You've probably heard about bots a lot lately (those automated programs created to perform repetitive tasks), how they are here to make our lives easier. But, there are many faces of bots - they can be good or bad.
Shield Security is focused on helping you detect and block bad bots, whatever they're up to. To achieve this, we use bot detection rules, or "bot signals".
Signals are just behaviours that bots have which indicate that they could be a bot. With enough of these behaviours, we can get more confident that a particular visitor is a bad bot.
How to detect and capture login bots
Shield provides 2 effective ways ("bot signals") for detecting & capturing login bots. It achieves this through its Detect Login Bots feature. You can use this feature to:
- Detect failed login attempts using valid usernames
Penalise a visitor when they try to login using a valid username, but it fails.
If you get a failed WordPress login, this may indicate a bot, or it may be a user who’s forgotten their password. But if you get 20 failed logins in succession, chances are high it’s a bot.
- Detect attempted logins with usernames that don't exist
Identify a Bot when it tries to login with a non-existent username. This includes the default 'admin' if you've removed that account.
Just like a failed login, this may indicate a bot’s attempt to login. Since it used a non-existent username, chances are higher that it’s a bot, but it’s not 100%.
Important: Legitimate users may get their password wrong, so take care not to block this.
Also, please note that the Detect Login Bots settings will not apply to the whitelisted IPs.
To access the Detect Login Bots feature, simply go to the Shield Security Dashboard => Settings => Block Bad IPs/Visitors => Detect Login Bots:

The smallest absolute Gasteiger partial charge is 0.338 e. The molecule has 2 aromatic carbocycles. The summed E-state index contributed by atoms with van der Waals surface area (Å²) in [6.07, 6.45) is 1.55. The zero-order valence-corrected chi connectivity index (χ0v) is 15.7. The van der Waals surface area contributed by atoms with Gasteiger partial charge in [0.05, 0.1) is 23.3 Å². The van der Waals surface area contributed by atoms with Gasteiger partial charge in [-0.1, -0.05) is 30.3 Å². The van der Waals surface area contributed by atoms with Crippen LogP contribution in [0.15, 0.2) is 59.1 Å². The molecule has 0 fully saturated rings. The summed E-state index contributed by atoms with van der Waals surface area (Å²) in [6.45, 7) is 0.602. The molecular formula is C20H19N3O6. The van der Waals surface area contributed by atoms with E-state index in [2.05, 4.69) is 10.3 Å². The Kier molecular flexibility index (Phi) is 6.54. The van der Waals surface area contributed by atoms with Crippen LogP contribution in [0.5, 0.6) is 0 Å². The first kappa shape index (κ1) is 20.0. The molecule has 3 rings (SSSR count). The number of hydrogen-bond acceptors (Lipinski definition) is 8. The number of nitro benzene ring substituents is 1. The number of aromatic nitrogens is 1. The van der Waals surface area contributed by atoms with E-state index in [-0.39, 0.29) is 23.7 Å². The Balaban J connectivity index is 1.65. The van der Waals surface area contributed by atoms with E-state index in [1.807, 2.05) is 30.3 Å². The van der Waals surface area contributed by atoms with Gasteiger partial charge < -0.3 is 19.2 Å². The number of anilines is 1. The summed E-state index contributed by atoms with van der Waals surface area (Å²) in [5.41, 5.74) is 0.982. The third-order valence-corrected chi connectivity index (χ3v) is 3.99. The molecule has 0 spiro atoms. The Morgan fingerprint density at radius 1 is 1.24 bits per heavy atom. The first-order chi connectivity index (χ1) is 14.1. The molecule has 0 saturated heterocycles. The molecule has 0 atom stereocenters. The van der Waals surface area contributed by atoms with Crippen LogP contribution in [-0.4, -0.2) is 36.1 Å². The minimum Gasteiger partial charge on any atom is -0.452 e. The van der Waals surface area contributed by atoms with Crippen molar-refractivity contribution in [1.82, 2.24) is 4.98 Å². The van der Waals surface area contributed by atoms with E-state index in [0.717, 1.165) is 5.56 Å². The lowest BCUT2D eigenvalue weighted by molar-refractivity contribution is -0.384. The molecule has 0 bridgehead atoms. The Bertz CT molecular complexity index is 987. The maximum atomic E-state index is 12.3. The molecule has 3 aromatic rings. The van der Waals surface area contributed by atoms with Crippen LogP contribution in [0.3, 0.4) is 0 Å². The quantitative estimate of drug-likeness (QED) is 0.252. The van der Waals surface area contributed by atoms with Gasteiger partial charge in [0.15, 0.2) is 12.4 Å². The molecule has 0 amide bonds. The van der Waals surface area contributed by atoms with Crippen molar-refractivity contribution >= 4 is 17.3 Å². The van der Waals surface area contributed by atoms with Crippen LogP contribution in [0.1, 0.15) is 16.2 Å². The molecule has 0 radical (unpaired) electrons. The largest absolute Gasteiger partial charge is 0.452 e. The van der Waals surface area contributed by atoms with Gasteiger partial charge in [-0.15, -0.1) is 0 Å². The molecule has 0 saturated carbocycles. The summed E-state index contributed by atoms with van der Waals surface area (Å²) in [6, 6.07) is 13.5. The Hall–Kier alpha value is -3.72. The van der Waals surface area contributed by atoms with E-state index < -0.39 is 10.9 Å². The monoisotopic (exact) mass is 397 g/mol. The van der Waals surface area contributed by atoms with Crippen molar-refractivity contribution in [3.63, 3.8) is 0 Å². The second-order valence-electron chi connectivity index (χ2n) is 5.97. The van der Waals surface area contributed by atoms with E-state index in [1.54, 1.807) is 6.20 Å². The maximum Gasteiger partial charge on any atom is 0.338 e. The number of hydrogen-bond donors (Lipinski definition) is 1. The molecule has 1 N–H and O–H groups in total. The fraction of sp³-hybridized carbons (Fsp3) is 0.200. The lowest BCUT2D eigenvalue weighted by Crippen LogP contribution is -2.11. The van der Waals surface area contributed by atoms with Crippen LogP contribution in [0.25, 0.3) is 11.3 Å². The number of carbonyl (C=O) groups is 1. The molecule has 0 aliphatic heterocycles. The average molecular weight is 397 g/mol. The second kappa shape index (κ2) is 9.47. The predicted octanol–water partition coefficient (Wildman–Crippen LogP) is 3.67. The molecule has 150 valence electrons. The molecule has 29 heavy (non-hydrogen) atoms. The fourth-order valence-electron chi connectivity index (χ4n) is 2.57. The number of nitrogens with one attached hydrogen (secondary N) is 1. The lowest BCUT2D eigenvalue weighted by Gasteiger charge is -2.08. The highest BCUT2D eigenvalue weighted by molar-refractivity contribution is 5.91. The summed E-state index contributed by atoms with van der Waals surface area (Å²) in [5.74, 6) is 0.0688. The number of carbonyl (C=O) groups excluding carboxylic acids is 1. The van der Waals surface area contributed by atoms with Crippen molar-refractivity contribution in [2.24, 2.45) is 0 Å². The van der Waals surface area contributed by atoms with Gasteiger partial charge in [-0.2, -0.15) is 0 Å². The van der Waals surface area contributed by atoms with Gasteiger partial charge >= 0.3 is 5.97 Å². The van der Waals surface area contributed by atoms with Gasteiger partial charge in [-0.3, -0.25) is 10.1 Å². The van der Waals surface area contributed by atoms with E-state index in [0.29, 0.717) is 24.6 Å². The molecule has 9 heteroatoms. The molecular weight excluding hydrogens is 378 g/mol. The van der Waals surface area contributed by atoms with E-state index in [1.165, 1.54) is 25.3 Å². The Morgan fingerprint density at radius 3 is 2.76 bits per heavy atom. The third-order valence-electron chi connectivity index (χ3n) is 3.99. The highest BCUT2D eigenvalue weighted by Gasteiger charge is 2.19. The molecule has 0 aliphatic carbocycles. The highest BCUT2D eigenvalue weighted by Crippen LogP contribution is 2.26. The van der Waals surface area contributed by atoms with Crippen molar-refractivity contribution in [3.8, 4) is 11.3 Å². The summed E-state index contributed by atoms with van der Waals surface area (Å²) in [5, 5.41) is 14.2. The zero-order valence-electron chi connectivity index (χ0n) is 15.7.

Here you'll be able to configure each of bot signals independently from each other and you’ll also be able to decide how you want Shield to respond. You’ll have 4 options to choose from:
- Audit Log Only. This option lets you see the activity of these bots on the audit trail before applying any offenses or blocks to offenders. It’ll let you test-drive the signal before making it take effect.
- Increment Offense (by 1). This option puts another black mark against an IP. As always with the offense system, once the limit is reached for an IP address, it is blocked from accessing the site.
- Double Offense (by 2). We’ve added the ability to give weight to certain behaviours. By allowing the offense
counter to increment by 2, the IP will reach the limit more quickly, and be blocked sooner.
- Immediate block. If you decide that a particular signal on your site is severe enough, you can have Shield immediately mark that IP as blocked.
For example, if you configured Audit Trail Only for Failed Login option, and a visitor is trying to login with a valid username but with a wrong password, they'll not get blocked / blacklisted. Each failed attempt will be recorded with the Audit Trail only:
Or, let's say you configured Double Offense for Invalid Usernames option, and you have offense limit set to 6. Each time a visitor attempts to login with a non-existent username, instead of incrementing the offense count by 1, it increments by 2. The visitor's IP will reach the limit (6) more quickly, and be blocked sooner. You can see these activities in your Audit Trail:
Note: You can review the blacklisted IP under the IP Lists section of the Shield Security Dashboard:
Or, if you configured Immediate block for Invalid Usernames option, and you have offense limit set to i.e. 6, a visitor will be blocked / blacklisted immediately. You can see these activities in your Audit Trail:
Hint: You may also want to use Traffic Watch Viewer to review all logs of HTTP requests made to your WordPress site.
Read more about the Traffic Watch Viewer here.
We also recommend you to read:
Note: The Invalid Usernames option is available with the Shield Pro only. To find out what the extra features for Shield Pro are, read the article here.